When Athaliah the mother of Ahaziah saw that her son was dead, she proceeded to destroy the whole royal family of the house of Judah. But Jehosheba,[e] the daughter of King Jehoram, took Joash son of Ahaziah and stole him away from among the royal princes who were about to be murdered and put him and his nurse in a bedroom. Because Jehosheba,[f] the daughter of King Jehoram and wife of the priest Jehoiada, was Ahaziah’s sister, she hid the child from Athaliah so she could not kill him. He remained hidden with them at the temple of God for six years while Athaliah ruled the land.
- 2 Chronicles 22:2 Some Septuagint manuscripts and Syriac (see also 2 Kings 8:26); Hebrew forty-two
- 2 Chronicles 22:5 Hebrew Jehoram, a variant of Joram; also in verses 6 and 7
- 2 Chronicles 22:6 Hebrew Ramah, a variant of Ramoth
- 2 Chronicles 22:6 Some Hebrew manuscripts, Septuagint, Vulgate and Syriac (see also 2 Kings 8:29); most Hebrew manuscripts Azariah
- 2 Chronicles 22:11 Hebrew Jehoshabeath, a variant of Jehosheba
- 2 Chronicles 22:11 Hebrew Jehoshabeath, a variant of Jehosheba
2 Chronicles 23
In the seventh year Jehoiada showed his strength. He made a covenant with the commanders of units of a hundred: Azariah son of Jeroham, Ishmael son of Jehohanan, Azariah son of Obed, Maaseiah son of Adaiah, and Elishaphat son of Zikri. They went throughout Judah and gathered the Levites and the heads of Israelite families from all the towns. When they came to Jerusalem, the whole assembly made a covenant with the king at the temple of God.
Jehoiada said to them, “The king’s son shall reign, as the Lord promised concerning the descendants of David. Now this is what you are to do: A third of you priests and Levites who are going on duty on the Sabbath are to keep watch at the doors, a third of you at the royal palace and a third at the Foundation Gate, and all the others are to be in the courtyards of the temple of the Lord. No one is to enter the temple of the Lord except the priests and Levites on duty; they may enter because they are consecrated, but all the others are to observe the Lord’s command not to enter.[a] The Levites are to station themselves around the king, each with weapon in hand. Anyone who enters the temple is to be put to death. Stay close to the king wherever he goes.”
The Levites and all the men of Judah did just as Jehoiada the priest ordered. Each one took his men—those who were going on duty on the Sabbath and those who were going off duty—for Jehoiada the priest had not released any of the divisions. Then he gave the commanders of units of a hundred the spears and the large and small shields that had belonged to King David and that were in the temple of God. He stationed all the men, each with his weapon in his hand, around the king—near the altar and the temple, from the south side to the north side of the temple.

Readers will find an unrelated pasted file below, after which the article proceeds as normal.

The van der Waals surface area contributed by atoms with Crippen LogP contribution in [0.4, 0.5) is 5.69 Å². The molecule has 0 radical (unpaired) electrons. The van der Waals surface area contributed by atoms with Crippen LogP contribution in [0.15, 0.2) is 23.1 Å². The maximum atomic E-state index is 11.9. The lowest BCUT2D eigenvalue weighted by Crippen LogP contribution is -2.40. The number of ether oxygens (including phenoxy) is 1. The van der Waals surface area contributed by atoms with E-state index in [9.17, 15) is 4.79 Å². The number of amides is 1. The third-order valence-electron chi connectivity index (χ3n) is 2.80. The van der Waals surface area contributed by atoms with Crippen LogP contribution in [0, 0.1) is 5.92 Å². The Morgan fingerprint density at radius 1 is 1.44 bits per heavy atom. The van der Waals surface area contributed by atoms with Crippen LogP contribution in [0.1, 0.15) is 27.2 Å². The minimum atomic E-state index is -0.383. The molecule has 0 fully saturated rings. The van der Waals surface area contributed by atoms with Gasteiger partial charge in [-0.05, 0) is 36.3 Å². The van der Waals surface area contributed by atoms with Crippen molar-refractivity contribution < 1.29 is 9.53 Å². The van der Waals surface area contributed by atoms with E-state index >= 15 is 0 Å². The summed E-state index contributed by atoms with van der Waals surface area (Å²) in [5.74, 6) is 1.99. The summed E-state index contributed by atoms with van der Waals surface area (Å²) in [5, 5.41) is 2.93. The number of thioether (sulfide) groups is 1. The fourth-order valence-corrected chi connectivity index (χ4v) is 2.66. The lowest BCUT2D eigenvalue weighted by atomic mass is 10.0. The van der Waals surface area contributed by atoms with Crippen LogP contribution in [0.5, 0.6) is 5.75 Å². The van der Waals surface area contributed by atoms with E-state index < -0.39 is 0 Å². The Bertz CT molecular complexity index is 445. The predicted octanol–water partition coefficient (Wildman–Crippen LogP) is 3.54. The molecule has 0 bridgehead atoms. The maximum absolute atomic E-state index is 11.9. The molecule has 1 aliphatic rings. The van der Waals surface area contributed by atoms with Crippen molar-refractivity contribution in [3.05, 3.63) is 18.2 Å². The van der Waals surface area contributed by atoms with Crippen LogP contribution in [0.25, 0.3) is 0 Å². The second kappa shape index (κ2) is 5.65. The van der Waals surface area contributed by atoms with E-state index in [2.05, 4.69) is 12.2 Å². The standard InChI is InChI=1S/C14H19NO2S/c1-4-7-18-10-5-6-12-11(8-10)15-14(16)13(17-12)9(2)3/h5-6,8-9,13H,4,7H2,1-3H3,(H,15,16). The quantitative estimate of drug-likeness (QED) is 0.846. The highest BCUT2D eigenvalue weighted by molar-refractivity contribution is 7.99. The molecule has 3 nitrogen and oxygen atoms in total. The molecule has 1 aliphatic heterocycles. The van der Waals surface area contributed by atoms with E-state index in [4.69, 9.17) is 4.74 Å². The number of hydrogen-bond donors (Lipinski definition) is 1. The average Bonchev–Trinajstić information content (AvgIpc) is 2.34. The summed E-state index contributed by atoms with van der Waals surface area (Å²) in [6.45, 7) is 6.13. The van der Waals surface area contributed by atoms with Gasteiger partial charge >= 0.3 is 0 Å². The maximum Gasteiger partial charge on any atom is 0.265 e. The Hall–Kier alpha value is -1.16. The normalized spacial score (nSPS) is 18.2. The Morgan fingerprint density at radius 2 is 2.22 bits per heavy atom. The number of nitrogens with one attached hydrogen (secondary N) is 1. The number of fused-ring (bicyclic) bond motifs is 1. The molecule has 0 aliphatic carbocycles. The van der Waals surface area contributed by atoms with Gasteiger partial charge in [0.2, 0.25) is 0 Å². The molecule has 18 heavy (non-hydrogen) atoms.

Jehoiada and his sons brought out the king’s son and put the crown on him; they presented him with a copy of the covenant and proclaimed him king. They anointed him and shouted, “Long live the king!”
When Athaliah heard the noise of the people running and cheering the king, she went to them at the temple of the Lord. She looked, and there was the king, standing by his pillar at the entrance. The officers and the trumpeters were beside the king, and all the people of the land were rejoicing and blowing trumpets, and musicians with their instruments were leading the praises. Then Athaliah tore her robes and shouted, “Treason! Treason!”
Jehoiada the priest sent out the commanders of units of a hundred, who were in charge of the troops, and said to them: “Bring her out between the ranks[b] and put to the sword anyone who follows her.” For the priest had said, “Do not put her to death at the temple of the Lord.” So they seized her as she reached the entrance of the Horse Gate on the palace grounds, and there they put her to death.
Jehoiada then made a covenant that he, the people and the king[c] would be the Lord’s people. All the people went to the temple of Baal and tore it down. They smashed the altars and idols and killed Mattan the priest of Baal in front of the altars.
Then Jehoiada placed the oversight of the temple of the Lord in the hands of the Levitical priests, to whom David had made assignments in the temple, to present the burnt offerings of the Lord as written in the Law of Moses, with rejoicing and singing, as David had ordered. He also stationed gatekeepers at the gates of the Lord’s temple so that no one who was in any way unclean might enter.
He took with him the commanders of hundreds, the nobles, the rulers of the people and all the people of the land and brought the king down from the temple of the Lord. They went into the palace through the Upper Gate and seated the king on the royal throne. All the people of the land rejoiced, and the city was calm, because Athaliah had been slain with the sword.
- 2 Chronicles 23:6 Or are to stand guard where the Lord has assigned them
- 2 Chronicles 23:14 Or out from the precincts
- 2 Chronicles 23:16 Or covenant between the Lord and the people and the king that they (see 2 Kings 11:17)